Q: Into the Storm. HBO. Sunday, March 21, 9 p.m.
"I think QAnon is something that could only happen in our current day," says an enthusiast of the conspiracy crypto-cult interviewed in HBO's new documentary Q: Into the Storm.
I suppose the truth of that claim depends a bit on how you define "current day." But the certainty that international Jewry was plotting to enslave the world and had even boldly transcribed its plan in a book called The Protocols of the Learned Elders of Zion swept the globe 120 years ago and is, even now, popular in Japan and the Middle East. The manic belief that the murder of John F. Kennedy more than half a century back was the sinister centerpiece of a coup by (take your pick) the CIA, the Mafia, Big Oil, or World Communism is still a planetary obsession. Then there are the 9/11 Truthers, the faked moon landing crowd, and of course the cabal of Freemasons who sank the Titanic. And don't get me started on the cover-up of Paul McCartney's death.
So filmmaker Cullen Hoback, who's been chasing QAnon around for several years now, may feel a bit self-important about the subject of his work. But that's my only real criticism of his six-hour series. QAnon itself may be simply one more iteration of the populist fever dreams that have set the far reaches of American politics ablaze from time to time and then quietly burn out. But the digital netherworld from which it sprang is fascinating, and Q: Into the Storm is a lively travelogue of that terrain.
QAnon sprang to life in October 2017, when someone calling himself (herself? themselves?) Q Clearance Patriot began a series of posts on the sketchy 4chan internet message board claiming to be a senior aide to Donald Trump. (The name Q referred to his claim to have a Q-level security clearance, which sounds super-spooky-secret unless you know that nearly 1.5 million people have one.) He asked the board's readers to help Trump combat a forthcoming coup by the so-called Deep State.
That was the start-up of about 5,000 posts—Q himself, using spy jargon, calls them "drops"—running through the 2020 election. They're usually cryptic—entire squadrons of "Q-tubers" produce videos seeking to interpret and explain each new one that appears—and their predictions are often wrong: Hillary Clinton was never arrested, John McCain never resigned from the Senate, and the Trump administration never bombed North Korea.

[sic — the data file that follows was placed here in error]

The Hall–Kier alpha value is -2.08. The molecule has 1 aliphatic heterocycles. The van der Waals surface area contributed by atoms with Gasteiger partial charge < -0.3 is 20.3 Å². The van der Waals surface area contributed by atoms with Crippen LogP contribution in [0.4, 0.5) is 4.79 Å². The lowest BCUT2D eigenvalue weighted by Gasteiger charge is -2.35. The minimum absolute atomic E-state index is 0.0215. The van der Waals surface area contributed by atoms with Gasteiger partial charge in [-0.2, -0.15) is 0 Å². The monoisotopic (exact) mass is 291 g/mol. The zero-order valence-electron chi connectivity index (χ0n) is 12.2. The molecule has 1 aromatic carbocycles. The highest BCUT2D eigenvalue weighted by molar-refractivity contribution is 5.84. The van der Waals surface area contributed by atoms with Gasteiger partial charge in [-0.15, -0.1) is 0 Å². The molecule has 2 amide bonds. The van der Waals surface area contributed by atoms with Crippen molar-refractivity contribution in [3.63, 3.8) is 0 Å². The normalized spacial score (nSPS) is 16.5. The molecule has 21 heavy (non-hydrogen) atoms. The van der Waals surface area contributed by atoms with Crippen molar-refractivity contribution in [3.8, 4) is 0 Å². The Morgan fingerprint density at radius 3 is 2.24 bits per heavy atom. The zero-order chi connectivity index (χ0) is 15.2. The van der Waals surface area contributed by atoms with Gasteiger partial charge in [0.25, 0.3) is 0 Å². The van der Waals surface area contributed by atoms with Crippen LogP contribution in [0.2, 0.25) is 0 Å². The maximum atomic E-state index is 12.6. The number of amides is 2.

Yet QAnon, Q's collective followers, remain certain that he's a prophet, their window into the secret world of the Deep State. Hoback's camera moves tranquilly among them as they explain their own theories and trace their connections to other lurid digital dramas, most notably Pizzagate (the belief that a collection of senior Democrats was sodomizing and then cannibalizing children in the basement of a Washington D.C. pizza restaurant, taken seriously enough by one Pizzagate believer that he shot the place up with a rifle) and Gamergate (a campaign of harassment against female video-game designers suspected of feminist leanings).
Hoback chats with past and present owners of the wild and wooly message boards—they feature everything from diaper porn to white supremacist manifestos—where Q posts appear. One of them insists that he tolerated QAnon only in the interest of free speech. His own politics were quite different: "My one idea was to round up all of the politicians and then machine-gun them. And then the replacements come in and we round them all up and machine gun them….I'd run for president as Machine Gun Jim." Proclaims another: "I don't seek infamy, but I will embrace it."
Hoback spends a lot of time mounting and then knocking down theories about the true identity of Q—everybody from Trump cronies Michael Flynn and Roger Stone to the owners of some of those message boards. It's diverting in an Agatha Christie sort of way, but ultimately beside the point. Whoever Q is, he clearly didn't really have access to secret White House dope. And as the Trump administration fades further into the background, so does the importance of Q's identity. Paranoia may strike deep, but then it moves on.